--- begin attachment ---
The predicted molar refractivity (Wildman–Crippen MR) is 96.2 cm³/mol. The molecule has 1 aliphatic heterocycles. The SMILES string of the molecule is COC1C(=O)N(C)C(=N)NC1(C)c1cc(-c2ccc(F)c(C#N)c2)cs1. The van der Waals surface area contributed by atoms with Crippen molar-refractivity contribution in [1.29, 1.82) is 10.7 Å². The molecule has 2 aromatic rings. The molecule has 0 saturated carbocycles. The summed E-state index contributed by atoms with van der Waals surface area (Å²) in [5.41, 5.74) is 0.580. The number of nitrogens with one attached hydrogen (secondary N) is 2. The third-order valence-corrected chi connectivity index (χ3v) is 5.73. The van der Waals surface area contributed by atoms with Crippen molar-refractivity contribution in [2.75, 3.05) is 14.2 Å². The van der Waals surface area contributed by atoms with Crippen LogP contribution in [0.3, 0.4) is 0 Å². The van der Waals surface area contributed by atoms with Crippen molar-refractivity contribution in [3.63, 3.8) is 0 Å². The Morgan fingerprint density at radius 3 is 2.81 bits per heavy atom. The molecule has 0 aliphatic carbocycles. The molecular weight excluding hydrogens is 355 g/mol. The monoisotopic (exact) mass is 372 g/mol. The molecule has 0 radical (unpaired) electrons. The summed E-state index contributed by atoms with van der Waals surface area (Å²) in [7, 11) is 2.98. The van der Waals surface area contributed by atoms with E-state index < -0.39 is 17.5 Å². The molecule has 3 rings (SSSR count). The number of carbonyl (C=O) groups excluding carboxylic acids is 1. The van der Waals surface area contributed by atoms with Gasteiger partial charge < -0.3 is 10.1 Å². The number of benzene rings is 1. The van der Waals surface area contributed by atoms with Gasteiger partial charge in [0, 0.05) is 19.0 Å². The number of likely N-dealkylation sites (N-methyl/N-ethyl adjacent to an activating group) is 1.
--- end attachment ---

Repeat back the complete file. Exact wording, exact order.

The predicted molar refractivity (Wildman–Crippen MR) is 96.2 cm³/mol. The molecule has 1 aliphatic heterocycles. The SMILES string of the molecule is COC1C(=O)N(C)C(=N)NC1(C)c1cc(-c2ccc(F)c(C#N)c2)cs1. The van der Waals surface area contributed by atoms with Crippen molar-refractivity contribution in [1.29, 1.82) is 10.7 Å². The molecule has 2 aromatic rings. The molecule has 0 saturated carbocycles. The summed E-state index contributed by atoms with van der Waals surface area (Å²) in [5.41, 5.74) is 0.580. The number of nitrogens with one attached hydrogen (secondary N) is 2. The third-order valence-corrected chi connectivity index (χ3v) is 5.73. The van der Waals surface area contributed by atoms with Crippen molar-refractivity contribution in [2.75, 3.05) is 14.2 Å². The van der Waals surface area contributed by atoms with Crippen LogP contribution in [0.3, 0.4) is 0 Å². The van der Waals surface area contributed by atoms with Crippen molar-refractivity contribution in [3.63, 3.8) is 0 Å². The Morgan fingerprint density at radius 3 is 2.81 bits per heavy atom. The molecule has 0 aliphatic carbocycles. The molecular weight excluding hydrogens is 355 g/mol. The monoisotopic (exact) mass is 372 g/mol. The molecule has 0 radical (unpaired) electrons. The summed E-state index contributed by atoms with van der Waals surface area (Å²) in [7, 11) is 2.98. The van der Waals surface area contributed by atoms with E-state index < -0.39 is 17.5 Å². The molecule has 3 rings (SSSR count). The number of carbonyl (C=O) groups excluding carboxylic acids is 1. The van der Waals surface area contributed by atoms with Gasteiger partial charge < -0.3 is 10.1 Å². The number of benzene rings is 1. The van der Waals surface area contributed by atoms with Gasteiger partial charge in [0, 0.05) is 19.0 Å². The number of likely N-dealkylation sites (N-methyl/N-ethyl adjacent to an activating group) is 1.